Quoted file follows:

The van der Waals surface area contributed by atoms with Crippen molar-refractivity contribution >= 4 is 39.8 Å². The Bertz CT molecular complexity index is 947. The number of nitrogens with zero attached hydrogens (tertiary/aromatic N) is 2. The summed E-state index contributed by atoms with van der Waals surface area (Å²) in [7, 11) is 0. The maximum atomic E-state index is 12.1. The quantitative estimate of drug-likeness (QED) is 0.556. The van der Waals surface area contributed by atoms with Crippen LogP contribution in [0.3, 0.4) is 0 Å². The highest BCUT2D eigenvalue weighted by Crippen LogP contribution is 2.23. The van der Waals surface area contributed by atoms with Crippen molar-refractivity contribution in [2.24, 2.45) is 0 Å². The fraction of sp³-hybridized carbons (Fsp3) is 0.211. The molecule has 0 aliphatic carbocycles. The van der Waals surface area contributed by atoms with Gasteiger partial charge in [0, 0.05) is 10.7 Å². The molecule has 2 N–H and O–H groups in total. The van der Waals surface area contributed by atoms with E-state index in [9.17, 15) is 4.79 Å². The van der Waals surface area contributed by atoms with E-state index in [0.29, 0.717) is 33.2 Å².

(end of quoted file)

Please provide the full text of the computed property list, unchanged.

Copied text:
The van der Waals surface area contributed by atoms with Crippen molar-refractivity contribution >= 4 is 39.8 Å². The Bertz CT molecular complexity index is 947. The number of nitrogens with zero attached hydrogens (tertiary/aromatic N) is 2. The summed E-state index contributed by atoms with van der Waals surface area (Å²) in [7, 11) is 0. The maximum atomic E-state index is 12.1. The quantitative estimate of drug-likeness (QED) is 0.556. The van der Waals surface area contributed by atoms with Crippen LogP contribution in [0.3, 0.4) is 0 Å². The highest BCUT2D eigenvalue weighted by Crippen LogP contribution is 2.23. The van der Waals surface area contributed by atoms with Crippen molar-refractivity contribution in [2.24, 2.45) is 0 Å². The fraction of sp³-hybridized carbons (Fsp3) is 0.211. The molecule has 0 aliphatic carbocycles. The van der Waals surface area contributed by atoms with Gasteiger partial charge in [0, 0.05) is 10.7 Å². The molecule has 2 N–H and O–H groups in total. The van der Waals surface area contributed by atoms with E-state index in [9.17, 15) is 4.79 Å². The van der Waals surface area contributed by atoms with E-state index in [0.29, 0.717) is 33.2 Å².